Important Cultural PropertyWater jug

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  • 1 piece
  • Cast copper alloy (with tin, lead and zinc)
  • Total H26.4 aperture D4.9 body D11.3
  • Asuka-Nara period/7-8th century
  • Tokyo National Museum
  • N-252

A Suibyô (ewer) is a container for water for drinking or washing the hands. In ancient times, it was one of the daily necessities for priests (eighteen items for bhikku) and then it became used frequently as a tool for Buddhist memorial services or a Buddhist altar fitting. It was produced in the regions within the sphere of Buddhist culture, including India, Central Asia, Southeast Asia, China and the Korean Peninsula.
There are some different types known depending on the times and regions. The ewers among the Imperial bequest to Horyu-ji Temple are mainly those with a long neck and no spout and they are roughly categorized from the shape of the body into turnip-shaped ones and egg-shaped ones. The origin of these types seems to come from ancient India and West Asia and probably came to Japan around the sixth century via China and the Korean Peninsula.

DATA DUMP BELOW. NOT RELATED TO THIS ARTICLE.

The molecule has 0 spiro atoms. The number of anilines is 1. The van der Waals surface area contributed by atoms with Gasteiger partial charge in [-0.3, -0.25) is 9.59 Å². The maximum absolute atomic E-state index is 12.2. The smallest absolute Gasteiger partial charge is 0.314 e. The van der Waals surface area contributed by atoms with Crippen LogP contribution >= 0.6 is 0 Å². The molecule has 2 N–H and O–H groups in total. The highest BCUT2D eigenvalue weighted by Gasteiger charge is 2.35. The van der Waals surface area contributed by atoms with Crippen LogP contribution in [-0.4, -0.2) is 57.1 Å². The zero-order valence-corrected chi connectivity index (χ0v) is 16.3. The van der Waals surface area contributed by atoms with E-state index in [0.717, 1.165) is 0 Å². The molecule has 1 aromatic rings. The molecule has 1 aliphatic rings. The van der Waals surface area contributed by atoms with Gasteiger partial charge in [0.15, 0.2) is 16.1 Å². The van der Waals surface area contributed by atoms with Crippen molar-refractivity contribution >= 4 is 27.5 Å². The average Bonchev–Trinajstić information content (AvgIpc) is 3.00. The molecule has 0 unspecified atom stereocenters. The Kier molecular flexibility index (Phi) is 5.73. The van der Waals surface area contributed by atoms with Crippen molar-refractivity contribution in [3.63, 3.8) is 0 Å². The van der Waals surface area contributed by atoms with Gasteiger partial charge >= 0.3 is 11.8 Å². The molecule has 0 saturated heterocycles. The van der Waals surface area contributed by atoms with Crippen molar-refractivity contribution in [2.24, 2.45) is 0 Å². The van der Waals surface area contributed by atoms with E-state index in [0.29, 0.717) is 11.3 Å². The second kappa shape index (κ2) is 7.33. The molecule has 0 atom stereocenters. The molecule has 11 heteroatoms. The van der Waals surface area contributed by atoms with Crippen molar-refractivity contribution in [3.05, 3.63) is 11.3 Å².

All of the ewers are formed into a round and swollen shape, making good use of the characteristics of Sahari (an alloy of copper, tin and lead) that is suitable for spin finishing. Even among similar types, the tastes of the ewers vary delicately with each other. It is likely that there is some difference in when and where they were produced.